The Supplemental Nutrition Assistance Program (SNAP) helps North Carolina families put food on the table. But we know now that it accomplishes much more than that.
Research increasingly shows that SNAP, formerly known as Food Stamps, can ward against the long-term effects on children experiencing poverty, abuse or neglect, parental substance abuse or mental illness, and exposure to violence — events that can take a toll on their well-being as adults. As a new Center on Budget and Policy Priorities report finds, SNAP helps form a strong foundation of health and well-being for low-income children by lifting millions of families out of poverty, improving food security, and helping improve health and academic achievement with long-lasting consequences.
It’s doing all that across North Carolina. SNAP is improving our children’s futures.
SNAP delivers more nutrition assistance to low-income children than any other. This year, SNAP will help about 20 million children each month — about one in four U.S. children — while providing about $30 billion in nutrition benefits for children over the course of the year. In North Carolina the impact is even greater. In 2014, SNAP helped about 663,000 children each month, or 29 percent of our state’s kids.
SNAP’s benefits are modest, but they’re well-targeted to children and families that need them the most. While households across the state receive an average of $255 each month, families with children get $390 on average. Furthermore, families experiencing deep poverty receive higher benefits.[i] In 2014, SNAP benefits lifted over 96,000 families out of deep poverty. It’s no surprise that SNAP helps lift more children out of deep poverty than any other government assistance program.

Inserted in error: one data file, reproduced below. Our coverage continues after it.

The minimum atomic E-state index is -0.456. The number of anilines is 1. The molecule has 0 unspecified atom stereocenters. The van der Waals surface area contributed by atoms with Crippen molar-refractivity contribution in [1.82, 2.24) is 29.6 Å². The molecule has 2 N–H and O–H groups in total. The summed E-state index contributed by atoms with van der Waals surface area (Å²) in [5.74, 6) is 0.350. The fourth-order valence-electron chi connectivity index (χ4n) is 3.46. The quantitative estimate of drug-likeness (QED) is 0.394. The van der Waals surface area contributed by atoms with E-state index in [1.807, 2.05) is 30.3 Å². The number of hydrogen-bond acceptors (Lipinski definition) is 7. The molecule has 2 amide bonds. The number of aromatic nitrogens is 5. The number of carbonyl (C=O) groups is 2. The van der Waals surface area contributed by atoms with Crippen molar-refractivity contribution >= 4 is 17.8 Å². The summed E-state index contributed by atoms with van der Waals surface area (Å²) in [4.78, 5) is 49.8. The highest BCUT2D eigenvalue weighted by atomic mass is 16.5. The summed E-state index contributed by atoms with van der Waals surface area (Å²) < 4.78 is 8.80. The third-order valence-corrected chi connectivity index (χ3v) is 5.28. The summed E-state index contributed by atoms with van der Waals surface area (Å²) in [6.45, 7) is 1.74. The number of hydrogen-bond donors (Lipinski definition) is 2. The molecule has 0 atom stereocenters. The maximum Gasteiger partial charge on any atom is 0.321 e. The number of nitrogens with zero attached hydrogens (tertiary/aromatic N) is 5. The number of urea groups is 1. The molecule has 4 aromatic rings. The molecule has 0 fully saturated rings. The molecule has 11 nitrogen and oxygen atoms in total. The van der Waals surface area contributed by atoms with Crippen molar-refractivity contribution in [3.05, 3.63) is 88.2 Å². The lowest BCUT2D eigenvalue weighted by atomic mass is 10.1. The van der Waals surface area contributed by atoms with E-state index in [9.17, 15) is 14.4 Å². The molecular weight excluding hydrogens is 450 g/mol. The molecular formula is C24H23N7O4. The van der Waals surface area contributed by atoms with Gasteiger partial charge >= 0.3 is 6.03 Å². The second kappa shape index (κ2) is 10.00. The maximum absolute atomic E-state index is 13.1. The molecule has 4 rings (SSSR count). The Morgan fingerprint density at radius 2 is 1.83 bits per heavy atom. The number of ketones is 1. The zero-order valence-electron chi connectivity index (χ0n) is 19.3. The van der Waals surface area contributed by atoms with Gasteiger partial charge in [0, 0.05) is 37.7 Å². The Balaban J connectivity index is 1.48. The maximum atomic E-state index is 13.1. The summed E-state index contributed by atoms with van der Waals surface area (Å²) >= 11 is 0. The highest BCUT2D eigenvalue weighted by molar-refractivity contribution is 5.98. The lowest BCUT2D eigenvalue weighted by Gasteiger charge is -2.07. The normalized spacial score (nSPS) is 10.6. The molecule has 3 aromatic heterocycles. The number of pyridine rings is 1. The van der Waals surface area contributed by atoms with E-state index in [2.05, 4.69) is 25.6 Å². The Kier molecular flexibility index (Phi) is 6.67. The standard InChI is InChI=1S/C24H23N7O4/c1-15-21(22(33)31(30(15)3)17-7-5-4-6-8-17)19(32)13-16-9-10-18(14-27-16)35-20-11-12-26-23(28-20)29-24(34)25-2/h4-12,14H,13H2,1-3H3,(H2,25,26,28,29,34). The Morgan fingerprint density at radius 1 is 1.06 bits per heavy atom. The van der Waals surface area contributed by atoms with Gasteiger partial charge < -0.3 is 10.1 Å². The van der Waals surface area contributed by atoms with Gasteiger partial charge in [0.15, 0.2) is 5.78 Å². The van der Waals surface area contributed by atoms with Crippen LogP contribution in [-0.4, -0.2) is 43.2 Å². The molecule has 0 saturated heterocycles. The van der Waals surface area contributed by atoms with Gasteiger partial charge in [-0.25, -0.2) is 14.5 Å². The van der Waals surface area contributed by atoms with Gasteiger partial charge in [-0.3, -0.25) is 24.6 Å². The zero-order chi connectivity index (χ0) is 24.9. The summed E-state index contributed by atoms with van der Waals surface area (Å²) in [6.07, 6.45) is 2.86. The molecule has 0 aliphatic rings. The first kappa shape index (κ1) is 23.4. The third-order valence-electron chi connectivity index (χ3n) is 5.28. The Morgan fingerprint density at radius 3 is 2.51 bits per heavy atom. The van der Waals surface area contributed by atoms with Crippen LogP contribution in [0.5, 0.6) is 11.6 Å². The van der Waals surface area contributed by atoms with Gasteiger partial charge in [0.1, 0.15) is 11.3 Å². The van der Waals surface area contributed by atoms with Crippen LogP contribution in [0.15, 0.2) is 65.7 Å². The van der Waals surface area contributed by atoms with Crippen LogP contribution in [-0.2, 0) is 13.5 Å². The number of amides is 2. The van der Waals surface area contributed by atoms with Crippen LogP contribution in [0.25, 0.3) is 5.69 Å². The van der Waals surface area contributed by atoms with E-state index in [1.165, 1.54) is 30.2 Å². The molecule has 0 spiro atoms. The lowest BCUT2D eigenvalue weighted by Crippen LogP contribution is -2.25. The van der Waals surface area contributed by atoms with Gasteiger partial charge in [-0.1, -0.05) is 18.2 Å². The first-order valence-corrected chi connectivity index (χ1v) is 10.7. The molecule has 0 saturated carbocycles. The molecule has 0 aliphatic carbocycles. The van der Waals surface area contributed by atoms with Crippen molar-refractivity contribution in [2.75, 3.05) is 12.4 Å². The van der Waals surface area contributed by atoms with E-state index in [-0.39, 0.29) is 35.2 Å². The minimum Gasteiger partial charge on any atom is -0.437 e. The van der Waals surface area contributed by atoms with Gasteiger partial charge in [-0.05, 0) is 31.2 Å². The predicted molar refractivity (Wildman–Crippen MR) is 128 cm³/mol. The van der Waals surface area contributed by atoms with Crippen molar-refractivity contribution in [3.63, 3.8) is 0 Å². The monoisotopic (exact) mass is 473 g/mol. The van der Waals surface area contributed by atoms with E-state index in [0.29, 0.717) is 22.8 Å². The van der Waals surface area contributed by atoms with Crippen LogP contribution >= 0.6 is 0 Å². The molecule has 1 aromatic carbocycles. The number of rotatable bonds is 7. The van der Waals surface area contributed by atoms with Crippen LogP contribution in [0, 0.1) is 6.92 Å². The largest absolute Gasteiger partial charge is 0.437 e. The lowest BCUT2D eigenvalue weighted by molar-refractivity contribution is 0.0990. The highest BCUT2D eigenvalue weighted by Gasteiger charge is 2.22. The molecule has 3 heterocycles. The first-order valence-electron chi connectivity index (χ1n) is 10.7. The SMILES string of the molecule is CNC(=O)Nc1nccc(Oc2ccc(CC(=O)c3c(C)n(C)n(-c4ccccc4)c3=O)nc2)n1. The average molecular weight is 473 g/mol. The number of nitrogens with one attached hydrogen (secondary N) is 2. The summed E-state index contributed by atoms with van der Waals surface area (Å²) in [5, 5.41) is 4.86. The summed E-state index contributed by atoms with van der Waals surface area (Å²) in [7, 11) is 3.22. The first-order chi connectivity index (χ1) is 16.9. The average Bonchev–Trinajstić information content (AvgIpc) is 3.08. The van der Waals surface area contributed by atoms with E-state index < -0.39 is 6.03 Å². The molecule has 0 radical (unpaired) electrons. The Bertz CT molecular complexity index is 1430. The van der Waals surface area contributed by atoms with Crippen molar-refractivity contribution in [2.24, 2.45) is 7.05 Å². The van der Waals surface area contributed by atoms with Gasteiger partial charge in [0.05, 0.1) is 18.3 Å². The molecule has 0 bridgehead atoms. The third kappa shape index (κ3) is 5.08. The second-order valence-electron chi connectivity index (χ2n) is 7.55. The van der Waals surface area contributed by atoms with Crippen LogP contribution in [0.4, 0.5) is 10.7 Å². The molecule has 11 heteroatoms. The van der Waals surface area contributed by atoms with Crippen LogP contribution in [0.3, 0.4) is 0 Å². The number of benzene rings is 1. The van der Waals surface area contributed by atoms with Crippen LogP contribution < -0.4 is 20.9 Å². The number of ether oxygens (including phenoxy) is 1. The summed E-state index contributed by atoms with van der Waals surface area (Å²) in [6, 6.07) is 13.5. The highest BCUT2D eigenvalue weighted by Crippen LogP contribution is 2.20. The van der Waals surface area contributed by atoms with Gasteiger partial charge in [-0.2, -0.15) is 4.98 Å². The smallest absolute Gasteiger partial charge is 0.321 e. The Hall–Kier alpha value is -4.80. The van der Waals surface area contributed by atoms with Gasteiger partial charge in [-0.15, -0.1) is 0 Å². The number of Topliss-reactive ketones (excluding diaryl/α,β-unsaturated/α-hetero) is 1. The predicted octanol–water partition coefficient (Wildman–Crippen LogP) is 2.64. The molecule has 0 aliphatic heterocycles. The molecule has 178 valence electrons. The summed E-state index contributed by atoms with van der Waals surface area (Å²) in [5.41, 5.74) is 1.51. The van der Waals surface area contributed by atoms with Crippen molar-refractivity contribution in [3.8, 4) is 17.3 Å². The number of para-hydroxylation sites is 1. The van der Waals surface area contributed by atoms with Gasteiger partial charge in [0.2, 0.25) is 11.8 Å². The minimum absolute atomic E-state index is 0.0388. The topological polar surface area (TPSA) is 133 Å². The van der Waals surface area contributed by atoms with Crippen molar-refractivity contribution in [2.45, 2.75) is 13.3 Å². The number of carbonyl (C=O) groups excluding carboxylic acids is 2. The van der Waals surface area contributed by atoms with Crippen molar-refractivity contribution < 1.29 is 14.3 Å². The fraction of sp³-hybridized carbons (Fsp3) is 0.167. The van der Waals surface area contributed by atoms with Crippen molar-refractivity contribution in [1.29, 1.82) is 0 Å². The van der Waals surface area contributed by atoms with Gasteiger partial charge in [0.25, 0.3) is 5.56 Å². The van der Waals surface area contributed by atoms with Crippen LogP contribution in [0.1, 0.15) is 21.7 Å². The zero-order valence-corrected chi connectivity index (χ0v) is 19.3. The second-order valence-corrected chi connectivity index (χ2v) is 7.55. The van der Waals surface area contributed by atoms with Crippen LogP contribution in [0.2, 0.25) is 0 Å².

In fact, much of SNAP’s success can be attributed to its design, including that consistent national structure that effectively targets food benefits to those with the greatest need; eligibility rules and a funding structure that make benefits available to children in almost all families with little income and few resources; a design that automatically responds to changes in the economy; and rigorous requirements to ensure a high degree of program integrity.
SNAP is helping to give thousands of North Carolina’s children the foundation they need to succeed. Efforts to reform or enhance it should build on its effectiveness in protecting the well-being of our children — and those nationwide — and preserve the essential program features that contribute to that success.
[i] Deep poverty is defined as income at or below 50 percent of the Federal Poverty Line